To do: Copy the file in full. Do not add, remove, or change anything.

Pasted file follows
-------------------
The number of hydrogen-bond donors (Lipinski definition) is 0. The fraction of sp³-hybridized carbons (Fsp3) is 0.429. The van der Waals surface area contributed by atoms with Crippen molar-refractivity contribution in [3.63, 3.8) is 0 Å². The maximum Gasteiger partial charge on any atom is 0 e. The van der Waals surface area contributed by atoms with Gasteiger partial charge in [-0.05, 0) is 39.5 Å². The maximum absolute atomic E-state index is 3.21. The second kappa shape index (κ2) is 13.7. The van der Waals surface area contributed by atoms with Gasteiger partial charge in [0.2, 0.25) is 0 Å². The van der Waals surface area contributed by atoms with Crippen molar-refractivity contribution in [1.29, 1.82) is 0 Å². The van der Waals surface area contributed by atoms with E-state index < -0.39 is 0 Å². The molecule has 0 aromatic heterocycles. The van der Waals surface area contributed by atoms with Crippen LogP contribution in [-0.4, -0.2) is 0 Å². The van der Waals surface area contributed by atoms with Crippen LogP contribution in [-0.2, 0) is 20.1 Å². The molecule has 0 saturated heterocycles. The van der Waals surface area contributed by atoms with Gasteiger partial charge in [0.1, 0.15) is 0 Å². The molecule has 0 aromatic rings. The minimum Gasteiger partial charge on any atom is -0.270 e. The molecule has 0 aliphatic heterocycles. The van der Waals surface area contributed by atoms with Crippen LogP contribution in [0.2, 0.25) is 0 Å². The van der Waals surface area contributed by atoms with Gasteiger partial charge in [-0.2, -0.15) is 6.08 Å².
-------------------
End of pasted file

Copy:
The number of hydrogen-bond donors (Lipinski definition) is 0. The fraction of sp³-hybridized carbons (Fsp3) is 0.429. The van der Waals surface area contributed by atoms with Crippen molar-refractivity contribution in [3.63, 3.8) is 0 Å². The maximum Gasteiger partial charge on any atom is 0 e. The van der Waals surface area contributed by atoms with Gasteiger partial charge in [-0.05, 0) is 39.5 Å². The maximum absolute atomic E-state index is 3.21. The second kappa shape index (κ2) is 13.7. The van der Waals surface area contributed by atoms with Gasteiger partial charge in [0.2, 0.25) is 0 Å². The van der Waals surface area contributed by atoms with Crippen molar-refractivity contribution in [1.29, 1.82) is 0 Å². The van der Waals surface area contributed by atoms with E-state index < -0.39 is 0 Å². The molecule has 0 aromatic heterocycles. The van der Waals surface area contributed by atoms with Crippen LogP contribution in [-0.4, -0.2) is 0 Å². The van der Waals surface area contributed by atoms with Crippen LogP contribution in [-0.2, 0) is 20.1 Å². The molecule has 0 saturated heterocycles. The van der Waals surface area contributed by atoms with Gasteiger partial charge in [0.1, 0.15) is 0 Å². The molecule has 0 aromatic rings. The minimum Gasteiger partial charge on any atom is -0.270 e. The molecule has 0 aliphatic heterocycles. The van der Waals surface area contributed by atoms with Crippen LogP contribution in [0.2, 0.25) is 0 Å². The van der Waals surface area contributed by atoms with Gasteiger partial charge in [-0.2, -0.15) is 6.08 Å².